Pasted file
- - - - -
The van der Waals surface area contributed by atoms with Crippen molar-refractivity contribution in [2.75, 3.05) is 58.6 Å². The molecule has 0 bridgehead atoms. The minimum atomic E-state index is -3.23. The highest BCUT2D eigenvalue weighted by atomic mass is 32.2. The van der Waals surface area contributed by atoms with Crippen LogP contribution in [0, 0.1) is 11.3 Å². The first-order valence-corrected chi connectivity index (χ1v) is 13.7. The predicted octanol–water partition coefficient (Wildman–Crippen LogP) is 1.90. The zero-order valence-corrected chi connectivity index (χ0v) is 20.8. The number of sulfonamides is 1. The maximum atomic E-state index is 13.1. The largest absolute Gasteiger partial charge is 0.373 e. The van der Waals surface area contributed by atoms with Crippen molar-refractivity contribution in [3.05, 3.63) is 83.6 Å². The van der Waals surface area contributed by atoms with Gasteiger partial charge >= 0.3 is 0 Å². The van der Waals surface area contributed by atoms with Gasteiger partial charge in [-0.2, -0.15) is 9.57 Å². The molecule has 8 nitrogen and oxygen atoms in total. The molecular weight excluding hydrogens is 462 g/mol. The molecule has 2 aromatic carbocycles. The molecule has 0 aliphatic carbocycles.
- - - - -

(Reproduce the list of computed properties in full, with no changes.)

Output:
The van der Waals surface area contributed by atoms with Crippen molar-refractivity contribution in [2.75, 3.05) is 58.6 Å². The molecule has 0 bridgehead atoms. The minimum atomic E-state index is -3.23. The highest BCUT2D eigenvalue weighted by atomic mass is 32.2. The van der Waals surface area contributed by atoms with Crippen LogP contribution in [0, 0.1) is 11.3 Å². The first-order valence-corrected chi connectivity index (χ1v) is 13.7. The predicted octanol–water partition coefficient (Wildman–Crippen LogP) is 1.90. The zero-order valence-corrected chi connectivity index (χ0v) is 20.8. The number of sulfonamides is 1. The maximum atomic E-state index is 13.1. The largest absolute Gasteiger partial charge is 0.373 e. The van der Waals surface area contributed by atoms with Crippen molar-refractivity contribution in [3.05, 3.63) is 83.6 Å². The van der Waals surface area contributed by atoms with Gasteiger partial charge >= 0.3 is 0 Å². The van der Waals surface area contributed by atoms with Gasteiger partial charge in [-0.2, -0.15) is 9.57 Å². The molecule has 8 nitrogen and oxygen atoms in total. The molecular weight excluding hydrogens is 462 g/mol. The molecule has 2 aromatic carbocycles. The molecule has 0 aliphatic carbocycles.